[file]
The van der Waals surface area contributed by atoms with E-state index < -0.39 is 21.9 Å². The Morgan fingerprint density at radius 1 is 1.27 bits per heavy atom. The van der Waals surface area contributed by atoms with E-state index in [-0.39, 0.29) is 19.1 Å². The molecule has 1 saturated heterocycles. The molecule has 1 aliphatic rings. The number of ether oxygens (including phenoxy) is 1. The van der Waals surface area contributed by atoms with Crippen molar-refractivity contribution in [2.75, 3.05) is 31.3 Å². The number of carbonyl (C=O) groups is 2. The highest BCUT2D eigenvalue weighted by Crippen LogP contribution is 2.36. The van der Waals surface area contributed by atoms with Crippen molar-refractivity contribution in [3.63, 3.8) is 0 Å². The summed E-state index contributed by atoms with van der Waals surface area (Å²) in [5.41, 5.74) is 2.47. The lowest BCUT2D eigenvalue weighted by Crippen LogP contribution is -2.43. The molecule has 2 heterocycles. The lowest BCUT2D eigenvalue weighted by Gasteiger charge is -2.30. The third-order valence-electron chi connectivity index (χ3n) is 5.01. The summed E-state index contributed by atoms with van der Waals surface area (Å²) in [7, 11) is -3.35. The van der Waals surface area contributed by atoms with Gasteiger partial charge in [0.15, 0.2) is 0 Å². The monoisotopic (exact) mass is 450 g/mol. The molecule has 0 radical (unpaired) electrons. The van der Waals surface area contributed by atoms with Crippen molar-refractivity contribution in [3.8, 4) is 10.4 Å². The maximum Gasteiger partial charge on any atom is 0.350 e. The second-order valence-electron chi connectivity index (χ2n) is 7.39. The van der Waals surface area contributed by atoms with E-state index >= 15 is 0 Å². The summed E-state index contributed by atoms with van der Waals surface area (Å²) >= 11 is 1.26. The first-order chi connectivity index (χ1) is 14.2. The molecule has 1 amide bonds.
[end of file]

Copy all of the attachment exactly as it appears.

The van der Waals surface area contributed by atoms with E-state index < -0.39 is 21.9 Å². The Morgan fingerprint density at radius 1 is 1.27 bits per heavy atom. The van der Waals surface area contributed by atoms with E-state index in [-0.39, 0.29) is 19.1 Å². The molecule has 1 saturated heterocycles. The molecule has 1 aliphatic rings. The number of ether oxygens (including phenoxy) is 1. The van der Waals surface area contributed by atoms with Crippen molar-refractivity contribution in [2.75, 3.05) is 31.3 Å². The number of carbonyl (C=O) groups is 2. The highest BCUT2D eigenvalue weighted by Crippen LogP contribution is 2.36. The van der Waals surface area contributed by atoms with Crippen molar-refractivity contribution in [3.63, 3.8) is 0 Å². The summed E-state index contributed by atoms with van der Waals surface area (Å²) in [5.41, 5.74) is 2.47. The lowest BCUT2D eigenvalue weighted by Crippen LogP contribution is -2.43. The molecule has 2 heterocycles. The lowest BCUT2D eigenvalue weighted by Gasteiger charge is -2.30. The third-order valence-electron chi connectivity index (χ3n) is 5.01. The summed E-state index contributed by atoms with van der Waals surface area (Å²) in [7, 11) is -3.35. The van der Waals surface area contributed by atoms with Gasteiger partial charge in [0.15, 0.2) is 0 Å². The monoisotopic (exact) mass is 450 g/mol. The molecule has 0 radical (unpaired) electrons. The van der Waals surface area contributed by atoms with Crippen molar-refractivity contribution in [3.8, 4) is 10.4 Å². The maximum Gasteiger partial charge on any atom is 0.350 e. The second-order valence-electron chi connectivity index (χ2n) is 7.39. The van der Waals surface area contributed by atoms with E-state index >= 15 is 0 Å². The summed E-state index contributed by atoms with van der Waals surface area (Å²) >= 11 is 1.26. The first-order chi connectivity index (χ1) is 14.2. The molecule has 1 amide bonds.